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For photo op, Ai Weiwei poses as dead refugee toddler from iconic image

As we reported last week, Ai Weiwei has been stationed on the Greek island of Lesbos photographing the waves of refugees arriving from Syria and posting his reportage on Instagram. At first, Ai’s images seemed documentary in nature–it seemed like the artist was simply using his wide-reaching social media platform to raise consciousness about the refugee crisis. The artist himself only infrequently showed up in these images, and when he did, it was to announce he made a new friend in a crisis volunteer.

And then yesterday, Washington Post broke the story that Ai posed for a photo op as Alan Kurdi, a Syrian refugee toddler who died in the Mediterranean and whose corpse was photographed after washing ashore near Bodrum, Turkey. (Rather than acknowledging the inherent gross opportunism in this photo, the Post refers to the photo as a “huge artistic tribute.”) The Chinese artist was being interviewed by India Today while the photo was taken, and apparently wanted use the photo op to show solidarity with the dead Kurdish refugee toddler. The photo is now being shown at the Indian Art Fair. The Washington Post reports:

That photograph of Ai captured by India Today magazine on the Greek island of Lesbos is now the toast of the India Art Fair at an exhibition called “The Artists” this weekend. The exhibition was mounted by news magazine here.

Ai and his team “actively helped in staging this photograph for us,” said Rohit Chawla, a photographer at India Today, who traveled to Lesbos, where Ai is currently working on an art project on refugees.

“I am sure it wasn’t very comfortable to lie down on the pebbles like that. But the soft evening light fell on his face when he lay down,” Chawla recalled.

Can you imagine the discomfort Ai Weiwei must have experienced while acting like a refugee?

We know that art and activism make strange bedfellows, but Ai’s brand of activism is uniquely commercial, and thus uniquely spurious–Ai is gaining both cultural capital and money from the refugee crisis. Rather than placing his work in the public square (why isn’t Instagram enough?), Ai turns time and again to the gallery, department store, or art fair. Further, while Ai’s work is a misguided act of solidarity, the artist fails to consider that by posing as Alan Kurdi, he effectively suggests that the image of a dead three-year-old isn’t sufficiently shocking to us, that we need instead an image of a middle-aged, wealthy and powerful man to confer the real tragedy of the refugees’ plight.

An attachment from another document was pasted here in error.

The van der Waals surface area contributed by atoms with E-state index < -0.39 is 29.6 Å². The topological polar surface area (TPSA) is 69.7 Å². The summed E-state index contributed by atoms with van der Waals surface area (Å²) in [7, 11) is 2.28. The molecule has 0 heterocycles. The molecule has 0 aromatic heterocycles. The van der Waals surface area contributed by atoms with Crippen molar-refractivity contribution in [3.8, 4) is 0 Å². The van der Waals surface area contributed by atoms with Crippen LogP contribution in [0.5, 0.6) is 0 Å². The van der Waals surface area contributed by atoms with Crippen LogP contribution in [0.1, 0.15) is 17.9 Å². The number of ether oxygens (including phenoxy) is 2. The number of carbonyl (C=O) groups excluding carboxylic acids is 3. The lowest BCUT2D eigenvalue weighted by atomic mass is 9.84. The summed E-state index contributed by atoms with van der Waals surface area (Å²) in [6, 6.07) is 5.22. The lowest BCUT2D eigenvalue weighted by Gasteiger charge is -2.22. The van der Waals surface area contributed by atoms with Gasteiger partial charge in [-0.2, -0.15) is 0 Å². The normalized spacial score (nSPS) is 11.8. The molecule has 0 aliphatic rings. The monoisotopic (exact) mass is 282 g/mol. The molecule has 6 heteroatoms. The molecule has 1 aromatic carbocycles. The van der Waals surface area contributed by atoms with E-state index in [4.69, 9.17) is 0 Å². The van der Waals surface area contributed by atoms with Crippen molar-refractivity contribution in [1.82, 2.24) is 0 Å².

If we were to ascribe a set of ethics to art engaging activism, I would suggest number one: Do not accept capital gain from restaging images of dead refugee toddlers.

*Image of Ai Weiwei via Washington Post. Caption: Chinese artist Ai Weiwei imitating the lifeless body of Syrian toddler Alan Kurdi on the Greek Island of Lesbos. (Rohit Chawla for India Today)

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Time to send AW to Marina Abramovic’s retirement home.


Full disclosure: I worked for Ai Weiwei at his Beijing studio in 2010 organizing his photography retrospective, “Interlacing”.

I feel that the photograph of Weiwei posing as Alan Kurdi seems to be taken out of context when placed in an art fair…it seems that the photo was taken as part of his interview for India Today. I would assume then that the photograph was meant to accompany the interview which may give the image more context? But I don’t know since I haven’t read the interview in India Today, and apparently it is not available yet: http://indiatoday.intoday.in/story/artist-ai-weiwei-poses-as-aylan-kurdi-for-india-today-magazine/1/584804.html

It is true that Ai is gaining cultural capital from his activism, but I do not know if he is gaining actual money directly from his involvement with the refugee crisis. Yes, if one extrapolates the fact that as he gains greater cultural capital then the value of his art increases, but as someone who wears two hats simultaneously (artist and activist) I don’t know if this is something that can be avoided. I’m also not sure why an artist would turn away from galleries, department stores, or art fairs, or anywhere that artwork can be shown to those seeking art expressly (galleries/art fairs) or in places where art is unexpected (department stores). To me the point of activist art is to activate people to do something about an issue so the more people that see your art/message the better.

Maybe there is a lingering commentary in there about how the original image was allegedly posed; and even if it weren’t, how its unanimous use in the Western press was indicative of another type of cathartic opportunism that has no reflection on conscience or policy.

We don’t need photographs like this to tell us what to think about the refugee crisis. This is a really insensitive act. I wonder how the father of the dead child (or the relatives of any refugees who were drowned) might feel when they see this photo - has Ai Weiwei thought about this or did he only think about his audence in the ‘art world’?